It’s beyond the Copy+C but it’s easy like that.
Linux server migration might be a bit tedious to hear, but having a deeper understanding of the server will make it much easier than expected. All you need to have is the right strategies and knowing the commands. In this article, we will briefly discuss how to do it the proper and easier in Linux server migration.
Linux Migration Tactics
According to IT studies, the easiest and effective way to do the migration is the blue-green deployment. The first step you have to do is get the new server up and running. Second, you have to make sure that the production server is ready. Third, you need to switch traffic over to it and replace the older server once done verifying.
The blue-green deployment is just like the command we used to do, it is by copying over all the files, packages, and code from the previous server over to the new one. It’s like installing the crucial packages and then copy over the configuration files from the current server.
There is also the Auto Scaling. This method differs depending on providers, but if you’re up to adding a new copy of your server to meet hectic demand then, this one might be right for you. You can use the auto-scaling with Docker containers on many platforms like AWS ECS.
For Installing Packages (You may use this code)
- service –status-all
You can also list all of them with this command:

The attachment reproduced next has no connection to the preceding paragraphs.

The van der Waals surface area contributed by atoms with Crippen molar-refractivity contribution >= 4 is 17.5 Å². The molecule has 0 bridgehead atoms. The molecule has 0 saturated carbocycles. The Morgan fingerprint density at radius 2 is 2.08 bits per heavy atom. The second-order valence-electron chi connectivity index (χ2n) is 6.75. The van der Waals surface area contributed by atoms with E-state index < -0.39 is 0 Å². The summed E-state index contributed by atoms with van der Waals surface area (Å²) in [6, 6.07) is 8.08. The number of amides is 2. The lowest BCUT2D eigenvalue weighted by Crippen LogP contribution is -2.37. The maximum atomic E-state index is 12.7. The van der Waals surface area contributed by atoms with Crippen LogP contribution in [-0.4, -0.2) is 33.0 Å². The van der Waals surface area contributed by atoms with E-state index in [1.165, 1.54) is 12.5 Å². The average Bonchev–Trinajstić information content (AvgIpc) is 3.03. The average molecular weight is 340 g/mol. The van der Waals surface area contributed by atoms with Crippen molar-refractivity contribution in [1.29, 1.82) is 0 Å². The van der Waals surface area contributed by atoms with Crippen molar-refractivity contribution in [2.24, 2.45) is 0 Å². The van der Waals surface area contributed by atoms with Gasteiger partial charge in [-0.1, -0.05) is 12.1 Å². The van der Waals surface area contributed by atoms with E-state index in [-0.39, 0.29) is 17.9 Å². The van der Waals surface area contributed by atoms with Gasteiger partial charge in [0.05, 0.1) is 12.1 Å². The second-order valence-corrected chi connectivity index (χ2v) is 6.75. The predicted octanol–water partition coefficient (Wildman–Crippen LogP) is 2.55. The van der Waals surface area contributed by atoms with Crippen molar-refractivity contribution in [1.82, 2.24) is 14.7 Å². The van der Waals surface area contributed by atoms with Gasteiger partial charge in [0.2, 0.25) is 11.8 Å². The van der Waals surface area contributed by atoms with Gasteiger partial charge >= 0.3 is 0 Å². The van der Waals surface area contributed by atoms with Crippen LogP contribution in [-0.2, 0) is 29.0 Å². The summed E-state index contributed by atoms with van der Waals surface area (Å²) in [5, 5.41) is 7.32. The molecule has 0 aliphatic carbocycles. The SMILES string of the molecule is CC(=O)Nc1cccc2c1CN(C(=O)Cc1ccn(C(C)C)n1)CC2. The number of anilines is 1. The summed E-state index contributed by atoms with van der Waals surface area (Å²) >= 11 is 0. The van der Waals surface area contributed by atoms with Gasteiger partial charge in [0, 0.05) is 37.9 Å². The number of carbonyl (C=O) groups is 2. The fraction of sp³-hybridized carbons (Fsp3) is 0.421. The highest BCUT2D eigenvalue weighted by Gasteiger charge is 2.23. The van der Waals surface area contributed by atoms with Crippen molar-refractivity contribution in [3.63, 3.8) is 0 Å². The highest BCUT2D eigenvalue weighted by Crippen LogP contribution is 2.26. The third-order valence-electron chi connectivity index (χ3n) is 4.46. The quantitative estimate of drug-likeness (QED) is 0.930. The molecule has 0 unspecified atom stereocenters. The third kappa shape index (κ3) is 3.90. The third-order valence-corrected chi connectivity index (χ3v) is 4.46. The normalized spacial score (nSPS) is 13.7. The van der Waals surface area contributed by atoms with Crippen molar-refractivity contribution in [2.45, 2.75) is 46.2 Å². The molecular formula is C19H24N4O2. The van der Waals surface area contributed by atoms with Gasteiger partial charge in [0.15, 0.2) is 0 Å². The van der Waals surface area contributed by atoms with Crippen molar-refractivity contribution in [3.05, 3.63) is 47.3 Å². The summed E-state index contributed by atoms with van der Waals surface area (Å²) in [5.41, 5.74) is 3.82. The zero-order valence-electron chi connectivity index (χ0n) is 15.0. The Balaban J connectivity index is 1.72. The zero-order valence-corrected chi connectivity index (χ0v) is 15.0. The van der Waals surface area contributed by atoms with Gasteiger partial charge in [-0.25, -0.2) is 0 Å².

- sudo apt list –installed
For a specific package, you can use:
sudo apt -qq list program_name –installed
Whatever it is, you are going to make a list of the packages you need to install and have them on the new server.
Microsoft found a new threat detection service that can hopefully, improve the security protection on Linux systems. They found Project Freta, a free cloud-based tool able to detect unfamiliar forms of malware and other malicious software like the rootkits and crypto miners that Microsoft says could have previously gone undetected in Linux systems.
Malware authors can often swerve or bypass such methods, meaning a fresh approach was needed. Project Freta can analyze virtual machines (VMs) to learn about unfamiliar environments and how they are affected by malware. This is before using this knowledge to spot emerging threats.
According to Microsoft, Project Freta automatically review images of thousands of Linux cloud VMs to detect new forms of malware and sensor corruption and supports over 4,000 kernel versions at launch.
This Project Freta is only available in Linux systems. However, Microsoft says it plans to add Windows support for Project Freta soon.